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By Dr. Arthur Schwartz 

Summer has arrived!

It’s hard to believe that the summer solstice is tomorrow (June 20). For centuries, the longest day of the year kicked off the harvest season, lighting and jumping over bonfires, building stone circles and other rituals of mysticism and magic that honor the heat, abundance, and vibrancy of the sun god. 

The spark of being outdoors fires up a memory from many years ago. I was working at the School District of Philadelphia, trying my best to prevent ninth graders from dropping out of school. One of my colleagues had an idea to take a group of “at-risk” students on an overnight experience in early June (two weeks before the end of the school year). We all got on a school bus and traveled to an overnight camp an hour away.  The kids had a blast. Hiking in the woods. Campfires. Smores. Staying up late, joking and laughing. 

The next week, one of the students pulled me aside and said, “Mr. Schwartz, I want us all to go back to that place.” You could just see in his eyes how much he enjoyed being away from the concrete, congested city. I gave him my word that I would try and arrange for us to go back next year. That wasn’t good enough for him. He reached into his front pocket and pulled out an envelope and gave it to me. I could see right away that it was filled with $20 bills. The student looked at me and asked, “is this enough for all of us to go back?” 

I later learned that the student was a drug runner for a local gang. But I will never forget how much he wanted to soak in the magic of our 2-day outdoor experience. 

Every child should experience the freedom that nature offers. Walking with friends on a nature trail, listening to the sounds of silence, watching the sunset, and cracking jokes before falling asleep (even having to walk to the outhouse).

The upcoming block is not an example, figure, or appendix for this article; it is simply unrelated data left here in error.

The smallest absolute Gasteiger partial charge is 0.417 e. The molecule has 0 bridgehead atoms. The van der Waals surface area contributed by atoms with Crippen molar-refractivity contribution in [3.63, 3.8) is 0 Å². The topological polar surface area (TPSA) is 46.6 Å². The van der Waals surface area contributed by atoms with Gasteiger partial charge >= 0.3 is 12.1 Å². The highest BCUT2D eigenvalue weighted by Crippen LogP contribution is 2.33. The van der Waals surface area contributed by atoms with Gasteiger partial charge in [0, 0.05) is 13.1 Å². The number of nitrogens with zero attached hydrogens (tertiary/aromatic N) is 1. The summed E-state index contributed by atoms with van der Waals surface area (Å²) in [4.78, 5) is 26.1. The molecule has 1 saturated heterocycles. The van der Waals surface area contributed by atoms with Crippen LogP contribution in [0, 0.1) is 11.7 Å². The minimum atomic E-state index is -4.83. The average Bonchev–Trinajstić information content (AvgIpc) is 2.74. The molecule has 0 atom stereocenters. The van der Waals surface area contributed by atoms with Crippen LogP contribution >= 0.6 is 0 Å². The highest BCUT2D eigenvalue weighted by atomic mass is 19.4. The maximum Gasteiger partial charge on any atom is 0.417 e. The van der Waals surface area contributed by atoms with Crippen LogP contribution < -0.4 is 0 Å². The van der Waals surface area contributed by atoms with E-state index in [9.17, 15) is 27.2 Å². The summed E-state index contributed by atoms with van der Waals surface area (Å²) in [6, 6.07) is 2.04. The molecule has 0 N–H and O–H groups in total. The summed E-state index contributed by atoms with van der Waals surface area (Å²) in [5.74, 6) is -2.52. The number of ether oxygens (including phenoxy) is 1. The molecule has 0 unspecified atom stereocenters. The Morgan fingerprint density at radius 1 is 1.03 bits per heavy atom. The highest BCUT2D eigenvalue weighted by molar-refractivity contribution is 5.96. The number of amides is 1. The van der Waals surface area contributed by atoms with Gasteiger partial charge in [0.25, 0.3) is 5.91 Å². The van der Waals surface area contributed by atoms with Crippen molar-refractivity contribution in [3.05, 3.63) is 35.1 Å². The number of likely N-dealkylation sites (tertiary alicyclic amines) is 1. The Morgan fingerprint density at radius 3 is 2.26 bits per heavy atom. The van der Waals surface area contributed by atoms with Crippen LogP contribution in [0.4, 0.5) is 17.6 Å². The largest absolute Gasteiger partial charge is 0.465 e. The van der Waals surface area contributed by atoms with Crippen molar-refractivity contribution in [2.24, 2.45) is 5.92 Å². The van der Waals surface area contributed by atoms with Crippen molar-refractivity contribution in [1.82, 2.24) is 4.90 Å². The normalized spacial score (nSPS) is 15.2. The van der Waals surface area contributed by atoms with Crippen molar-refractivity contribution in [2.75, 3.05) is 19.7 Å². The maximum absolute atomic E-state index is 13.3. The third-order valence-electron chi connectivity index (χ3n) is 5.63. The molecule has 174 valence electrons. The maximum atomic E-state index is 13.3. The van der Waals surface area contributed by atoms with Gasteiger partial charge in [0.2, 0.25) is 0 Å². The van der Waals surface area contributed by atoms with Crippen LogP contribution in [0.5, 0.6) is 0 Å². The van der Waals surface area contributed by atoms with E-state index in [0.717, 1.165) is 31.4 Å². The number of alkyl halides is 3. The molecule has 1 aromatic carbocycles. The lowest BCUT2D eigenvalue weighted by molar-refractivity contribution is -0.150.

Summer camp is about belonging. The best camps have a set of rituals that bring everyone together. There are no tests, homework, or expectations to be the “best student” you can be. Rather, the only expectation is for every camper to be their authentic self and pursue what interests them (whether it’s the arts or sports). 

Growing up my daughter-in-law and her two sisters attended a Jewish overnight camp every year. They became counselors at the camp when they got to high school. All three have formed camp friendships that will last a lifetime, friendships forged in camp memories that will never fade. 

I don’t know what happened to the young man who wanted so desperately to experience the magic of the camp experience. I hope that he has, for decades now, used the summer solstice to rekindle the healing power of the outdoors. 

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